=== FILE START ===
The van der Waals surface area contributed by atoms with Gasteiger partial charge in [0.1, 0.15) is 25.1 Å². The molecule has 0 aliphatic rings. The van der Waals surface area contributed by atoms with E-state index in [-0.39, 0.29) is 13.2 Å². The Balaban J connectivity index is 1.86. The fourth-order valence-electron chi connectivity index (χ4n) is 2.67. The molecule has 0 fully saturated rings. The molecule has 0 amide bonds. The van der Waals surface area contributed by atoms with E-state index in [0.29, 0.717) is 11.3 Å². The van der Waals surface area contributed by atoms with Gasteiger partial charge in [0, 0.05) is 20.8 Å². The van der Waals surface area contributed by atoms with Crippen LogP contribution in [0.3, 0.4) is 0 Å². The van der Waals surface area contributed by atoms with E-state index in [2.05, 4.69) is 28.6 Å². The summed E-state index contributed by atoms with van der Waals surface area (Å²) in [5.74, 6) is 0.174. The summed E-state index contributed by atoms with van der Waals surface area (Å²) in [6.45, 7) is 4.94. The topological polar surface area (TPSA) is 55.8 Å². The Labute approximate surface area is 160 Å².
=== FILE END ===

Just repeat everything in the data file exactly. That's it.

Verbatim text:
The van der Waals surface area contributed by atoms with Gasteiger partial charge in [0.1, 0.15) is 25.1 Å². The molecule has 0 aliphatic rings. The van der Waals surface area contributed by atoms with E-state index in [-0.39, 0.29) is 13.2 Å². The Balaban J connectivity index is 1.86. The fourth-order valence-electron chi connectivity index (χ4n) is 2.67. The molecule has 0 fully saturated rings. The molecule has 0 amide bonds. The van der Waals surface area contributed by atoms with E-state index in [0.29, 0.717) is 11.3 Å². The van der Waals surface area contributed by atoms with Gasteiger partial charge in [0, 0.05) is 20.8 Å². The van der Waals surface area contributed by atoms with Crippen LogP contribution in [0.3, 0.4) is 0 Å². The van der Waals surface area contributed by atoms with E-state index in [2.05, 4.69) is 28.6 Å². The summed E-state index contributed by atoms with van der Waals surface area (Å²) in [5.74, 6) is 0.174. The summed E-state index contributed by atoms with van der Waals surface area (Å²) in [6.45, 7) is 4.94. The topological polar surface area (TPSA) is 55.8 Å². The Labute approximate surface area is 160 Å².